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Literature Study GuidesCeremonySection 9 Summer With Tseh Summary

Ceremony | Study Guide

Leslie Marmon Silko

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Ceremony | Section 9 (Summer With Ts'eh) | Summary



Robert and Tayo return to pick up the cattle. Ts'eh's hut is empty, but the cattle have clearly been well cared for. Back home, Tayo dedicates himself to helping around the farm but feels lonely, longing for Ts'eh. Over time he realizes he has fallen in love with her. When Pinkie leaves the ranch to seek adventure in Gallup, Tayo moves onto the ranch to take over his duties. Before he leaves, Auntie warns him to stay away from the other veterans, and Grandmother notes that it's about time he speak to Ku'oosh again. Surrounded by nature, Tayo realizes his nightmares after the war were caused by his experiences of loss. Over time he has come to realize that nothing is ever truly lost: "All was retained between the sky and the earth, and within himself." Tayo feels totally connected to the natural world around him, to his memories of the past, and to the loved ones he lost. Despite his isolation on the ranch, he feels complete. As he acknowledges this, he spots Ts'eh in the distance. She is camping near the spring, gathering plants and roots, which she takes care to teach Tayo about. He spends the summer with her, making love and exploring the surrounding landscape. She collects all her plants except one, which she asks Tayo to harvest in case she must leave before it's ready. Tayo watches the cattle breed with the bull he borrowed from Romero, wondering if Josiah's vision of the perfect cattle will become reality.

At the end of the summer, Robert returns and suggests that Tayo come home. Emo has been spreading rumors about him being crazy, and people on the reservation feel nervous. Tayo rejects the idea but feels sick when Robert suggests the army may send doctors to take him back against his will. Later, he and Ts'eh sit by the fire and try to plot out the end of his ceremony. Tayo realizes he must share his experiences with the elders so the story no longer belongs just to him, but to his entire community. He knows the doctors and Emo are coming, so he doesn't have much time. He prepares to say goodbye to Ts'eh, who weeps. The next day Ts'eh says goodbye, and shortly after, Tayo sees the doctors' jeeps approaching the ranch. He moves from hiding place to hiding place, avoiding capture, and the doctors soon give up. As he runs and hides from Emo, whom he assumes must still be stalking him, Tayo runs into Harley and Leroy. At first unsure whether to trust them, Tayo decides they have been friends for too long for him not to trust them. Harley and Leroy drive drunkenly through the woods, drinking beer and reminiscing about enlisting. Tayo drinks heavily and passes out. When he comes to, he is alone in the truck. As he searches for Harley and Leroy, he hears their hushed whispering and realizes they have turned against him. The only reason he's alive is because they were too drunk to find their way back to Emo. Quickly, Tayo rushes back to the truck and tears out a wire in the engine. He pockets a screwdriver and sprints back into the woods.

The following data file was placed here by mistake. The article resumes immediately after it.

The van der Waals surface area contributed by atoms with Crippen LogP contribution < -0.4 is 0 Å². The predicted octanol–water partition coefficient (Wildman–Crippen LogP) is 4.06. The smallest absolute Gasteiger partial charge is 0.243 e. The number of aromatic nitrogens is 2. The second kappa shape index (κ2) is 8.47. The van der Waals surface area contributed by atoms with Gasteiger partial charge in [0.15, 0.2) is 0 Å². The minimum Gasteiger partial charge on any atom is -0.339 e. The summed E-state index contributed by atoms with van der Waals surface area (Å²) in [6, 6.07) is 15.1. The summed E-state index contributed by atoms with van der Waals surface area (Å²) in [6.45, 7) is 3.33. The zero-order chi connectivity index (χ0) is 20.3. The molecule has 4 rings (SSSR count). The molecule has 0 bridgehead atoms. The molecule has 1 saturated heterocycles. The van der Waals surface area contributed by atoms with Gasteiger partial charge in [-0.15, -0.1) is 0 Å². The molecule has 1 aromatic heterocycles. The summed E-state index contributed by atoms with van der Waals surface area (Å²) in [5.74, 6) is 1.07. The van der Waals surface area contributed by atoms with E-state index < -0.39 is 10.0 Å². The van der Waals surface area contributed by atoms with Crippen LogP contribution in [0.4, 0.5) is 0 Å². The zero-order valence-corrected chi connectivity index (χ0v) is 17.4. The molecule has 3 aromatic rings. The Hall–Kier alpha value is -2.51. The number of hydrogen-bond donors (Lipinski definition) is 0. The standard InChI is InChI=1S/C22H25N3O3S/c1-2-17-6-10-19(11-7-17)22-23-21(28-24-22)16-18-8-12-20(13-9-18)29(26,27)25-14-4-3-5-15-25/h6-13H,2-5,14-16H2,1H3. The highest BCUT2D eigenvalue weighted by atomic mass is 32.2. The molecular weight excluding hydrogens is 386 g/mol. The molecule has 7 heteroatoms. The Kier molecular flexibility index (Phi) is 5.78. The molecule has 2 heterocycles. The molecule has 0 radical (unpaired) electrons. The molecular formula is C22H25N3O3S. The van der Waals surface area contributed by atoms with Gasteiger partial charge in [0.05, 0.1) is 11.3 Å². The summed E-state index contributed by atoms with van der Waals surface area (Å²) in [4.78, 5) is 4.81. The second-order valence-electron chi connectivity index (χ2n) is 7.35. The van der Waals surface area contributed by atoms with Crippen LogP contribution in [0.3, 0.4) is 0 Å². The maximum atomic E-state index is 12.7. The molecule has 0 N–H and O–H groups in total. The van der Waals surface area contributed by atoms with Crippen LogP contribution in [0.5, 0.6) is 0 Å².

Tayo's decision to leave the ranch and live in the wild, mirroring Betonie's decision to live atop the mountain rather than on the reservation, supports Tayo's transition back to the natural world. He lived in isolation his entire life, but now he feels fulfilled. Rather than being surrounded by the dead, lifeless pursuits of white culture, such as big buildings, neon signs, and glass Coke bottles, Tayo lives surrounded by pulsating life: "As far as he could see, in all directions, the world was alive." Tayo becomes like the ex-rodeo bull borrowed to breed with Josiah's cattle, injured by white culture but welcomed by the herd.

Ts'eh's arrival reconfirms Tayo's love, both for her and for his culture. They live in perfect respect and harmony, working together to collect what they need, but respecting the natural world by never taking too much. Ts'eh's collection represents each element of the natural world, but she needs one more plant from Tayo before her work is complete. This symbolizes Tayo's part in the ceremony of transition. Together, Tayo and Ts'eh care for the land and are able to live happily in it. The ease of their daily routine again highlights the value of living in harmony, whereas all other references to romantic relationships, such as with white women during the war and with Helen Jean, are marked with competition and pain. Just as the bull and cattle live peacefully together, so do Tayo and Ts'eh, representing the possibility for different cultures to coincide peacefully.

White culture has so dominated the rest of the world that Tayo's return to nature seems crazy. Even Auntie, who has never wanted Tayo around, doesn't trust that Tayo's change is a result of being healed. Emo, who has completely disconnected from the living, natural world, spreads enough rumors about Tayo's sanity that army doctors threaten to bring Tayo back to the hospital if he doesn't return home. The divide between Tayo and the rest of the world is so stark, even he doesn't see the division. Just as before, he trusts Harley and Leroy to help him. He considers them friends and doesn't realize that, like Emo, they have given in to the destruction of white culture and have turned against him.

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